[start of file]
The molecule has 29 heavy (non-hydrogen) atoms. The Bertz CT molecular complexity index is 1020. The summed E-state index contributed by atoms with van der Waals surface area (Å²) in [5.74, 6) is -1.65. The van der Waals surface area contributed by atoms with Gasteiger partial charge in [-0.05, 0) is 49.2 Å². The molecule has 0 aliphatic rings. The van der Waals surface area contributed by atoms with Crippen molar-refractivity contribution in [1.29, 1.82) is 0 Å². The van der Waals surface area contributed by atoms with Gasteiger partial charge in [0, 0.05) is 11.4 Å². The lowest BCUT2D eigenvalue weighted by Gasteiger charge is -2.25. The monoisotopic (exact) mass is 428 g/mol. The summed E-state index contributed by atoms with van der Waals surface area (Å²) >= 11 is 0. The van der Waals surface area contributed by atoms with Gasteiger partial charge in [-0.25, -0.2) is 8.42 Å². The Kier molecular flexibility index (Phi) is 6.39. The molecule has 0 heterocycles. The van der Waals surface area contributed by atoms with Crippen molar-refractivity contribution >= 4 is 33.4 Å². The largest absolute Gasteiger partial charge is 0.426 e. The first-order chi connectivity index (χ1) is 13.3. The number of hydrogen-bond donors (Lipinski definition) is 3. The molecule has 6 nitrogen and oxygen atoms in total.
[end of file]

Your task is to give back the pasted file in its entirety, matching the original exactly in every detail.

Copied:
The molecule has 29 heavy (non-hydrogen) atoms. The Bertz CT molecular complexity index is 1020. The summed E-state index contributed by atoms with van der Waals surface area (Å²) in [5.74, 6) is -1.65. The van der Waals surface area contributed by atoms with Gasteiger partial charge in [-0.05, 0) is 49.2 Å². The molecule has 0 aliphatic rings. The van der Waals surface area contributed by atoms with Crippen molar-refractivity contribution in [1.29, 1.82) is 0 Å². The van der Waals surface area contributed by atoms with Gasteiger partial charge in [0, 0.05) is 11.4 Å². The lowest BCUT2D eigenvalue weighted by Gasteiger charge is -2.25. The monoisotopic (exact) mass is 428 g/mol. The summed E-state index contributed by atoms with van der Waals surface area (Å²) >= 11 is 0. The van der Waals surface area contributed by atoms with Gasteiger partial charge in [-0.25, -0.2) is 8.42 Å². The Kier molecular flexibility index (Phi) is 6.39. The molecule has 0 heterocycles. The van der Waals surface area contributed by atoms with Crippen molar-refractivity contribution >= 4 is 33.4 Å². The largest absolute Gasteiger partial charge is 0.426 e. The first-order chi connectivity index (χ1) is 13.3. The number of hydrogen-bond donors (Lipinski definition) is 3. The molecule has 6 nitrogen and oxygen atoms in total.